The Mitsubishi A6M5 Reisen
The prime contractor for the A6M5 Reisen (Allied code name Zeke a.k.a. Zero) was the Mitsubishi Jukogyo K.K. Corporation in Nagoya, Japan who co-manufactured the aeroplane with Nakajima for the Imperial Navy. This design was still secret in 1937. It used an American designed cowl, which surrounded the engine & provided a limited amount of streamlining. But it derived its speed & manoeuvrability from its lightweight. The weight reduction came at a price because Zero pilots were not provided with armoured protection. In contrast most others fighters would have used a heavy metal shield against enemy bullets. Other features were also sacrificed like self sealing fuel tanks which would have provided added safety but increased the aircraft’s weight. These omissions were made not out of any disregard for Japanese fighter pilots. Rather it was a pragmatic formula to give the A6M speed & agility. These protective devices weighed hundreds of kilograms and could not be incorporated if Mitsubishi hoped to meet the performance requirements specified by the Imperial Navy. Yet the lack of these components eventually became the Zeros undoing. Speed & agility alone were expected to increase the pilot’s chances of survival & at the same time produce a much more effective weapon. There is no doubt that the Zeros formula was successful & it did demonstrate that with some improvisation it was possible to use radial engines & still obtain high speed. The question was how could you do this in an all-metal aircraft with modern safety features.
Japanese naval aviators flew 328 combat-ready A6M2 Reisens against American forces at Pearl Harbour and in the Philippines. The Reisen totally outclassed all Allied fighter aircraft for the first six months of the war until American carrier forces stopped the Japanese in the Coral Sea and at Midway in May and June 1942. The loss of four Japanese aircraft carriers at Midway underscored a deadly trend. The Japanese were losing experienced pilots and aircraft faster than they could replace them. Yet for almost two more years the ZEKE, as the Allies code-named it, remained an ominous threat.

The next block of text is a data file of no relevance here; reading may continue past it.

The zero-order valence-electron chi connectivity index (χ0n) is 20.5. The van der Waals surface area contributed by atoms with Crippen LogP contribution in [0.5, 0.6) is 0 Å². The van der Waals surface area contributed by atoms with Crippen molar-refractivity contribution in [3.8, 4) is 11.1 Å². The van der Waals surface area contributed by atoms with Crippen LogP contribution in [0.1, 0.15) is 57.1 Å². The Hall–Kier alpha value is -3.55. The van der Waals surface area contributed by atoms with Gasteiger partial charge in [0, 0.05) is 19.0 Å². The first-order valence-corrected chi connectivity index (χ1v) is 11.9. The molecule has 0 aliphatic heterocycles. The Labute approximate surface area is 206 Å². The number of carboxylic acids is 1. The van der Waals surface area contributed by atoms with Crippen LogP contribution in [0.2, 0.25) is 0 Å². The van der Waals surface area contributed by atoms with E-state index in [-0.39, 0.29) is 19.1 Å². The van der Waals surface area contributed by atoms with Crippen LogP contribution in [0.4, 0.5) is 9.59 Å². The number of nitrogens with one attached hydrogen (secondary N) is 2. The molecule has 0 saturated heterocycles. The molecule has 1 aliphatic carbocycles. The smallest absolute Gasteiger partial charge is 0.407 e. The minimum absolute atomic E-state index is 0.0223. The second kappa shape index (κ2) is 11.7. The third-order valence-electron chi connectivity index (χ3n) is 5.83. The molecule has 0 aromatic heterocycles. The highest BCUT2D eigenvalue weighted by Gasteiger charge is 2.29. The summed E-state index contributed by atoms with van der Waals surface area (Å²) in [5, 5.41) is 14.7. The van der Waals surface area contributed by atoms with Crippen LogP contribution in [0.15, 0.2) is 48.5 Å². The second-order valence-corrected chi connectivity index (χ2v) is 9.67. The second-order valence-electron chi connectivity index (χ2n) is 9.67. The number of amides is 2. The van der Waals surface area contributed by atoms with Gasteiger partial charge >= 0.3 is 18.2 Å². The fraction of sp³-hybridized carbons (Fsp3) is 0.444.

The Reisen was considerably lighter than American fighters. It could climb faster and out-manoeuvre them in close combat or 'dog fighting.' But as combat experience mounted and training improved, the American tactics began to change. U. S. Navy and Army pilots avoided the turning and looping dogfight and began to engage the Zeros only when they could surprise the Japanese pilots by attacking with a height or speed advantage. This type of attack consisted of a single, straight pass with guns blazing. The American pilot then continued away from the Zero using his superior speed to zoom to safety or circle around at a distance and attack again. This idea and other tactics transformed pilots flying the Grumman F4F Wildcat (once considered totally obsolete against the Zero) into formidable opponents more than capable of destroying the Japanese fighter.
The Allies began fielding aircraft superior to the Zero in 1942. Lockheed chief designer, Kelly Johnson (who also designed the SR-71 Blackbird), crafted the aeroplane that eventually destroyed more Japanese aircraft than any other, the Lockheed P-38 Lightning. U. S. Army Air Force's Lightning pilots downed the first Zeros late in 1942, using their superior speed and climbing performance. The F6F-3 Hellcat entered combat in August 1943 and the Pratt & Whitney R-2800 engine that propelled it also gave the Hellcat pilot enough speed and climb to engage or avoid the Zero without regard for the tactical situation.
Japan's aviation industry continued to develop advanced fighters but the complex process of perfecting and fielding these new aeroplanes was beset by a number of problems and only limited numbers saw action. Consequently, the Zero remained in production throughout the war. Between March 1939 and August 1945 the Japanese built a total of 11,291 Zeros (with 6,215 examples of the Mitsubishi design actually being produced under license by Nakajima) and sub-variants related to it, more than any other Japanese warplane.